One of Africa’s oldest languages unearthed in Sudan

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Archaeologists have discovered the remains of Africa’s oldest written languages in Sudan. The Meroitic inscriptions contains the Meroitic language. The inscriptions have only been partially deciphered and were found during excavations in late 2017 in what is called Sudan today.

The research made by Archaeologists from the Center National de la Recherche Scientifique and Sorbonne Université as part of the French Section of Sudan’s Directorate of Antiquities. The research is a part of project that first started in 1963 and set to continue till 2022 at the necropolis of Sedeinga.

What builds up today as Sudan is a composition of ancient cities with exceptional historical value, and indispensable historical narratives of civilization.

Prominently among them is the historical city of Meroe. Meroe happens to be the capital of the kingdom of Kush (presently known as the Republic of Sudan). For many centuries, Meroe was famous for its wealth in ancient times.

Among other things, Meroe became an important study case in recent classical studies due to archaeological discoveries of ancient writing scripts generally referred to as Meroitic scripts, traced to the ancient city – an admirable attempt at literacy.

Vincent Francigny, an archaeologist at the French Archaeological Unit Sudan Antiquities Service, and co-director of the Sedeinga excavation told Live Science that“The Meroitic writing system, is the oldest of the sub-Saharan region, still mostly beyond our understanding.”

Francigny is fully convinced that the text would provide more information about the site to help with their research.

The Meroitic scripts were template for writing the Meroitic language of the Kingdom of Meroë/Kush. Meroitic was the primary language spoken in the Nile valley and northern Sudan from about 200 BCE until about the 4th century CE. It is with the notion that the people of Meroe invented the Meroitic scripts so as to keep better records of trade activities, enhance the religious practices and keep better records of royalties.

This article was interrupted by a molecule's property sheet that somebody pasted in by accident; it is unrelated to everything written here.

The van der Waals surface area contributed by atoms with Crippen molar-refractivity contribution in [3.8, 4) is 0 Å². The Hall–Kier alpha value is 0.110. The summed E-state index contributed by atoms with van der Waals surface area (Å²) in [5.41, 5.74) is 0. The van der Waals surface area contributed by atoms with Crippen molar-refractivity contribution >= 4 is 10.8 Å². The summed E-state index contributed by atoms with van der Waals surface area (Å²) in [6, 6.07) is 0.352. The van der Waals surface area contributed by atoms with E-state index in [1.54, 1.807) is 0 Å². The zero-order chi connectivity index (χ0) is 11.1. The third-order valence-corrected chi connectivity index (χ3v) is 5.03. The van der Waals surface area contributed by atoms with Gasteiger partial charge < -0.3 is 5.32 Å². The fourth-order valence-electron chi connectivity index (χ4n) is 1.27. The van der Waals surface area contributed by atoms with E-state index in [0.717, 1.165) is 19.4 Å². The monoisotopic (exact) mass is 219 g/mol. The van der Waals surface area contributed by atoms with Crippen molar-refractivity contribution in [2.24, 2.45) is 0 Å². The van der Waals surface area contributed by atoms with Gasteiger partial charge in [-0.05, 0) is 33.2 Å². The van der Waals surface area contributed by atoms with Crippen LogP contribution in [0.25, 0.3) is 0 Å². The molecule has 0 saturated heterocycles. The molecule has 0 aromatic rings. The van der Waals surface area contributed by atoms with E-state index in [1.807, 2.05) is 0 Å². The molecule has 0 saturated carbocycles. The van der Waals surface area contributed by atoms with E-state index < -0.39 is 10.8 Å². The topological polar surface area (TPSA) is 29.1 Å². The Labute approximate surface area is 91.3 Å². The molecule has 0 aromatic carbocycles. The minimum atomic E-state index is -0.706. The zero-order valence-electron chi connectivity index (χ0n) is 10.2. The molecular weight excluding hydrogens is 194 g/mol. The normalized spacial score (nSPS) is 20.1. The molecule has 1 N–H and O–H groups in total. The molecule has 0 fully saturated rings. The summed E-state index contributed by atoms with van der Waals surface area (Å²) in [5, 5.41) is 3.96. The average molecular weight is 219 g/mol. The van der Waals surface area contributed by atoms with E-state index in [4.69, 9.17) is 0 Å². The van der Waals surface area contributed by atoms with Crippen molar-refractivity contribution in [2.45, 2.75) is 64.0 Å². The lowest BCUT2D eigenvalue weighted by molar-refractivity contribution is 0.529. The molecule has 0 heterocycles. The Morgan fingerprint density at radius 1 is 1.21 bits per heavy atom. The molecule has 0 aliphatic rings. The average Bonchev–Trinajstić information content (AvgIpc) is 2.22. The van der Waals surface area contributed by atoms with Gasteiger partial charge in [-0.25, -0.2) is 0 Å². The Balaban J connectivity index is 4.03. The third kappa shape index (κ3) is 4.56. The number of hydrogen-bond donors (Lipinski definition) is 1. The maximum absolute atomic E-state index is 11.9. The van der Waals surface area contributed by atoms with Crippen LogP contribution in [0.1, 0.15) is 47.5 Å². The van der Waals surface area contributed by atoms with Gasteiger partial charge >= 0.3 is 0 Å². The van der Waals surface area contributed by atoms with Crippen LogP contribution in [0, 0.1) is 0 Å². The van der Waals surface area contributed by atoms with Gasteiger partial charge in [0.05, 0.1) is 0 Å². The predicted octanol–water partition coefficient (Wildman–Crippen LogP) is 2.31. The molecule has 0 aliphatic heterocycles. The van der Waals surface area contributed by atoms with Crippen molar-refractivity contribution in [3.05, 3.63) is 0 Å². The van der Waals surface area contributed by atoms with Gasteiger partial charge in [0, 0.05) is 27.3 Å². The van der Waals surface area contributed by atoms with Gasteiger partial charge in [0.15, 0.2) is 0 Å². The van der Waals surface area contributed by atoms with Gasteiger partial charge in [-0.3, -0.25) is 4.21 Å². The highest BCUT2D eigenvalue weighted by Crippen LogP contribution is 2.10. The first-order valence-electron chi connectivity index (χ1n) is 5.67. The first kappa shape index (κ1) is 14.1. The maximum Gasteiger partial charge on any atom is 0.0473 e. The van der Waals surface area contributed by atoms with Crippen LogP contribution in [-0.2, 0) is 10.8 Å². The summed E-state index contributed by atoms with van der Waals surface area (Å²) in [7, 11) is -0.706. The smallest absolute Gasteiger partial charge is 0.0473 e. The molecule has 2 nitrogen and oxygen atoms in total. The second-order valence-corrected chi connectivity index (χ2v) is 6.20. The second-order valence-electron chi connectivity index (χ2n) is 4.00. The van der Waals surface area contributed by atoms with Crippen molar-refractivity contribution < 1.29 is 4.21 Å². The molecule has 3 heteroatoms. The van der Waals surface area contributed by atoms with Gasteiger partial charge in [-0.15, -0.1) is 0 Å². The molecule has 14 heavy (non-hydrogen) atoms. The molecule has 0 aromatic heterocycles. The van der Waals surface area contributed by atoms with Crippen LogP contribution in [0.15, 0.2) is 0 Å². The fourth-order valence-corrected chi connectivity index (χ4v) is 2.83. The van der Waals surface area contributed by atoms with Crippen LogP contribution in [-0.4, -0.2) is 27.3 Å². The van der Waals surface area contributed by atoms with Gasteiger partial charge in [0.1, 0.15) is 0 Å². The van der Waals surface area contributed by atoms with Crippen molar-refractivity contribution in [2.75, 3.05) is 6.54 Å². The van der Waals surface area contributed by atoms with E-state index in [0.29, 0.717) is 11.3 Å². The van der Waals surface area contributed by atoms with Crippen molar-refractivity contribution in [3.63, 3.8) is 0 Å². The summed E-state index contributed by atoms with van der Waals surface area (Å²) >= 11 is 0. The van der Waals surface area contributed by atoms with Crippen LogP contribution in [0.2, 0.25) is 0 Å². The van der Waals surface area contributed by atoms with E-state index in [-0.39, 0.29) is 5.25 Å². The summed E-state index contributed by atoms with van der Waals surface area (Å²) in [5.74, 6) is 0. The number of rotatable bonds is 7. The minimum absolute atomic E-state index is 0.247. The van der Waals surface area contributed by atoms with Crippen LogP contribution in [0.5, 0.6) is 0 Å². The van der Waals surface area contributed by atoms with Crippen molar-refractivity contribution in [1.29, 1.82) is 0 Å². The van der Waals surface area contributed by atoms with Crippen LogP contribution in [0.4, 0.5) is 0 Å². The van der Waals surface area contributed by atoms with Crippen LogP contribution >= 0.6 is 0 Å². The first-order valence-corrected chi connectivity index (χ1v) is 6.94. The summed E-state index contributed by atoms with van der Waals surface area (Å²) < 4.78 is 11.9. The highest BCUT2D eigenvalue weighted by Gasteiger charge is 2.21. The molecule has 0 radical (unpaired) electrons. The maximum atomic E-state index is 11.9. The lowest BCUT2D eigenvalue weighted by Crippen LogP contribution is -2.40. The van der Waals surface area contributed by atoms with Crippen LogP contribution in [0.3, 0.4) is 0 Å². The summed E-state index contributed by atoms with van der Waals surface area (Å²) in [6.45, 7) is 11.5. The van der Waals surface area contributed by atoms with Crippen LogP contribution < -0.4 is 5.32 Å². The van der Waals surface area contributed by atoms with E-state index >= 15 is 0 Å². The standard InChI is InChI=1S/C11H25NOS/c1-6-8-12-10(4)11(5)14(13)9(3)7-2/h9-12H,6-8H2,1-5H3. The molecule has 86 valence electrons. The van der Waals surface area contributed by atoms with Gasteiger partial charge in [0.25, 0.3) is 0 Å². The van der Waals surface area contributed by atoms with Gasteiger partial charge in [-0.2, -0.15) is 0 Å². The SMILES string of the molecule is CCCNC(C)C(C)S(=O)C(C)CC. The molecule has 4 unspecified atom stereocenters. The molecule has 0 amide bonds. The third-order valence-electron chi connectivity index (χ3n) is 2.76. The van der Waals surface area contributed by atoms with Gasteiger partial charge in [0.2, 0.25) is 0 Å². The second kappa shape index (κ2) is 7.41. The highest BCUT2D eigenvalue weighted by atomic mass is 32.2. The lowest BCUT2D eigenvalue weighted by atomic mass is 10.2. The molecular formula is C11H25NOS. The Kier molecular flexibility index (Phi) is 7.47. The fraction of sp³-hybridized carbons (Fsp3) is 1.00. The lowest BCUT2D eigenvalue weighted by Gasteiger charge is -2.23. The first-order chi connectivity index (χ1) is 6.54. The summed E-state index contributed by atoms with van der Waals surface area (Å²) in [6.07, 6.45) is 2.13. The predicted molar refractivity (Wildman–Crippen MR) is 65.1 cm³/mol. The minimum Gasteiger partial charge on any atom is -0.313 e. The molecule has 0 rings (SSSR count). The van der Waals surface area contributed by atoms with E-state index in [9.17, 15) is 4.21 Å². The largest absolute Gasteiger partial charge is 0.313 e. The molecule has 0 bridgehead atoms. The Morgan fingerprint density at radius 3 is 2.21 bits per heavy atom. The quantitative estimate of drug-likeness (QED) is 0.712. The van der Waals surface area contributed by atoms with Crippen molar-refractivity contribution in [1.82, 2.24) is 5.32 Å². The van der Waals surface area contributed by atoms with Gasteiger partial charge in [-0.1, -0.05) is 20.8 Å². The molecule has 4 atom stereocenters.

Archaeological proofs state that the Meroites began codifying the Meroitic language from about 300BC, and the language was written in two modes of the Meroitic alphabets. These were: Meroitic Cursive, which was written with a stylus and was used for general record-keeping; and, Meroitic Hieroglyphic, which was carved in stone or used for royal and religious documents.

The Meroitic script is believed by some archaeologists and historians to be derived from Egyptian hieroglyphs. Because of the similarities of both hieroglyphics, it is, however, different and works differently from the Egyptian hieroglyphs. Howbeit, it could be said that the Meroites took a cue from the Egyptians.

The direction of the Meroitic cursive as written from right to left, top to bottom, while the hieroglyphic form was written top to bottom in columns from right to left. The cursive and hieroglyphic scripts basically follow the same principle as they only differ in the shape of their signs. They were both unraveled by British Egyptologist Francis Llewelyn Griffith between 1909 and 1911.

The Meroitic consists of two alphasyllabary scripts that are composed of 23 characters, and of the 23 characters are four vowels, fifteen consonants, and four syllabus signs. The Meroitic writing method was such that every consonant had an assumed vowel sound /a/, because it was not normally written. But where the intended vowel sound was different, a special sign is written alongside the basic consonant so as to clearly relay the intended meaning.

Despite the scripts being deciphered, the Meroitic script remains largely not understood, as knowledge of the language itself is incomplete. This is occurring because the Meroitic language has not been connected with other known languages. And without understanding the language, scholars have a difficult time accurately translating the texts.

Africh Royale

Africh Royale

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